Or until after the Assyrians removed Samaria from its former status at the end of the eighth century.

  • Bee
    2015-05-27 16:58:05 UTC - 16:58 | Permalink

    Perhaps the Hyksos were early Jews. Attached to their domesticated animals, and observing for the time, Egyptian customs and gods. Till a later Moses began to redefine Judaism. As monotheistic, etc.

    Oddly, too, biblical tradition pictured Jews calling down/causing plagues in Egypt. And our savior is supposed to enter on a donkey, some said.

    So Hyksos provenance for Jews does not seem impossible.

    • Scot Griffin
      2015-05-28 03:18:59 UTC - 03:18 | Permalink

      “Perhaps the Hyksos were early Jews. Attached to their domesticated animals, and observing for the time, Egyptian customs and gods.”

      When you have such clear evidence that even the term “Hyksos” is an interpolation (aka forgery), which only appears in a Jewish apologetic work, your “perhaps” rests on a slender reed indeed. You have to remember, as well, that Yahweh (not an Egyptian god) was already worshiped in Palestine around the time the Hykessos were in Egypt.

      While I have no problem accepting Assmann’s assertions that certain Jewish priestly practices were normative inversions of Egyptian priestly practices, I believe those normative inversions occurred during the Hellenistic Era and not before. There appears to be no archaeological basis for finding a mass migration or conquest by the Hykessos from Egypt to Palestine, and if we believe the dating of the Exodus in the Old Testament, by the time the Hykessos (who were too early to have been part of the Exodus) Palestine was part of Egypt.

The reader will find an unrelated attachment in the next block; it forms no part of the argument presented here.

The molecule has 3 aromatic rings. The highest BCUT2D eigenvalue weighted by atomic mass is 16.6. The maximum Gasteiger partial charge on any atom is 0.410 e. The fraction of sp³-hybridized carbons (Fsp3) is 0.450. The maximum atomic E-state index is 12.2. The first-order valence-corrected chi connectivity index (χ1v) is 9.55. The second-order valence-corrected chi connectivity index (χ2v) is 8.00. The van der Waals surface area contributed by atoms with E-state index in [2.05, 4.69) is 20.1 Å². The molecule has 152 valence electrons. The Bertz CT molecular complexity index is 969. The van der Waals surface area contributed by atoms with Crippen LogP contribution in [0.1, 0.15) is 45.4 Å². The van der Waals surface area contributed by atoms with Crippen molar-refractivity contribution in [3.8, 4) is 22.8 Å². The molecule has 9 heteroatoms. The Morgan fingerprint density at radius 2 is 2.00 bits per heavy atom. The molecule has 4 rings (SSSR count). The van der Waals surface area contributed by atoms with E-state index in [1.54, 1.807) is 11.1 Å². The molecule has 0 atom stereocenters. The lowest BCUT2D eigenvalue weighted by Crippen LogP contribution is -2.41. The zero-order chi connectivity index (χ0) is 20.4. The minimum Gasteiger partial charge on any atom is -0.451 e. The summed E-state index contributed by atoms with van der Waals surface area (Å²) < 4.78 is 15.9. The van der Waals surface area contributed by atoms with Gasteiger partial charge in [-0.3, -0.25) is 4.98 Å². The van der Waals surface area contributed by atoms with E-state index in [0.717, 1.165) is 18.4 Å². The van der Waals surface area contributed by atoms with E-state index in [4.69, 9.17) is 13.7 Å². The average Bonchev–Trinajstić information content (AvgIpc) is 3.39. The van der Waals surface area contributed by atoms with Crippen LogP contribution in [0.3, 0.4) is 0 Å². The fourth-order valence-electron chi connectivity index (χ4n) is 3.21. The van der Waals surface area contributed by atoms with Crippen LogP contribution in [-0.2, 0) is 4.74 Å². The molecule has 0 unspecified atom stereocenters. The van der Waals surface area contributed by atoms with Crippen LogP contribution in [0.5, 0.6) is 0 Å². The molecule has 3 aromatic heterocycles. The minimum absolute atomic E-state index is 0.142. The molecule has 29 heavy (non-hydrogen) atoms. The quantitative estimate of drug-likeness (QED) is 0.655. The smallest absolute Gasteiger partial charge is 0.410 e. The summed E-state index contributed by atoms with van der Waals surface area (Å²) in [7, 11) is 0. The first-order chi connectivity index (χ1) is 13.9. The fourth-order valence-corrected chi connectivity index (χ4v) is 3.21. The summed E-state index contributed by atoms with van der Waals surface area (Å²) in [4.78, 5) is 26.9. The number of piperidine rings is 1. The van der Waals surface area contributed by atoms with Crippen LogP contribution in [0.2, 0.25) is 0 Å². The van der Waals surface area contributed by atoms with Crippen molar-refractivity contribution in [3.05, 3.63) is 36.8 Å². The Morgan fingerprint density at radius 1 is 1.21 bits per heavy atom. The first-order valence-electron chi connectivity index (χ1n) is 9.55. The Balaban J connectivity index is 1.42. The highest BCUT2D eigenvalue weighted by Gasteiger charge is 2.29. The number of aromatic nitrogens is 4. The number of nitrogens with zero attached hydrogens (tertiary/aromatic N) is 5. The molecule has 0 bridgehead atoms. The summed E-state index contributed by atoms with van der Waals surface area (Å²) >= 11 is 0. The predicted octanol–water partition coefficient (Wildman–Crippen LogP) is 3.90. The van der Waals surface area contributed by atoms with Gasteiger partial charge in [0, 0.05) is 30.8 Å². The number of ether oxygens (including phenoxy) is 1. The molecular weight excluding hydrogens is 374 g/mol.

Spend some time with the evidence, weigh it, and then opine on probability (instead of asserting possibilities).

  • Neil Godfrey
    2015-05-28 12:37:19 UTC - 12:37 | Permalink

    Attempting to track down the origins of these various accounts to specific time periods and authorship are significant questions in their own right but they don’t impact on Assmann’s thesis.

    Nor does it make any difference to his thesis if Josephus is citing the genuine Manetho at one point and a pseudo-Manetho at another without realizing the difference. In fact, Assmann’s outline is taken from Redford who argues just that.

    And the point is not to prove or disprove the historicity of any particular point in any of these tales. There was no exodus as we read about in the biblical tale, and we have no reason to believe there was any mass deportation of lepers, either.

    Assmann’s (and Redford’s) thesis about the origins of such tales is tied to certain solid evidence for particular historical events in Egypt and the Near East and I’ll try to post on that soon. (I haven’t read widely about this thesis and it is new to me but I do finding it interesting.)

  • Pingback: Vridar » The Pentateuch’s Debt to Greek Laws and Constitutions — A New Look

  • Leave a Reply

    Your email address will not be published. Required fields are marked *